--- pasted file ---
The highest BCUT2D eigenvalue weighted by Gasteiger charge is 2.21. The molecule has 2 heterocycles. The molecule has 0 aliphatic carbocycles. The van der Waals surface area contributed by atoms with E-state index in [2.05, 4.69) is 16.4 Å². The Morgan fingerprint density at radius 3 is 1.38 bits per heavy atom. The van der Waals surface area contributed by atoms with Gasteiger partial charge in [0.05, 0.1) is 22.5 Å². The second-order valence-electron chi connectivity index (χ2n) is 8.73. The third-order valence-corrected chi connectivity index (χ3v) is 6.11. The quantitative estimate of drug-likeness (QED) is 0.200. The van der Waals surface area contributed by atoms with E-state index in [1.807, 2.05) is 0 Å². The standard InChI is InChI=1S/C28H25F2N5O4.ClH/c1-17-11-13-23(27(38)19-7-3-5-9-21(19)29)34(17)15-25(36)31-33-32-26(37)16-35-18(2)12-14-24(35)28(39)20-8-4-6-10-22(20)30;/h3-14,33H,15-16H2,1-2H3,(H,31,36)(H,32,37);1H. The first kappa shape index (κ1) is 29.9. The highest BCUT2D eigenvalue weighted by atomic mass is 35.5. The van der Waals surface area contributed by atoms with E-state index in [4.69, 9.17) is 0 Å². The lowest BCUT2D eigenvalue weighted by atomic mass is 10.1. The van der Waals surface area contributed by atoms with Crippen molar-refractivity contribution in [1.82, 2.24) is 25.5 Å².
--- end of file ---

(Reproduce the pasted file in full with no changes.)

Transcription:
The highest BCUT2D eigenvalue weighted by Gasteiger charge is 2.21. The molecule has 2 heterocycles. The molecule has 0 aliphatic carbocycles. The van der Waals surface area contributed by atoms with E-state index in [2.05, 4.69) is 16.4 Å². The Morgan fingerprint density at radius 3 is 1.38 bits per heavy atom. The van der Waals surface area contributed by atoms with Gasteiger partial charge in [0.05, 0.1) is 22.5 Å². The second-order valence-electron chi connectivity index (χ2n) is 8.73. The third-order valence-corrected chi connectivity index (χ3v) is 6.11. The quantitative estimate of drug-likeness (QED) is 0.200. The van der Waals surface area contributed by atoms with E-state index in [1.807, 2.05) is 0 Å². The standard InChI is InChI=1S/C28H25F2N5O4.ClH/c1-17-11-13-23(27(38)19-7-3-5-9-21(19)29)34(17)15-25(36)31-33-32-26(37)16-35-18(2)12-14-24(35)28(39)20-8-4-6-10-22(20)30;/h3-14,33H,15-16H2,1-2H3,(H,31,36)(H,32,37);1H. The first kappa shape index (κ1) is 29.9. The highest BCUT2D eigenvalue weighted by atomic mass is 35.5. The van der Waals surface area contributed by atoms with E-state index in [4.69, 9.17) is 0 Å². The lowest BCUT2D eigenvalue weighted by atomic mass is 10.1. The van der Waals surface area contributed by atoms with Crippen molar-refractivity contribution in [1.82, 2.24) is 25.5 Å².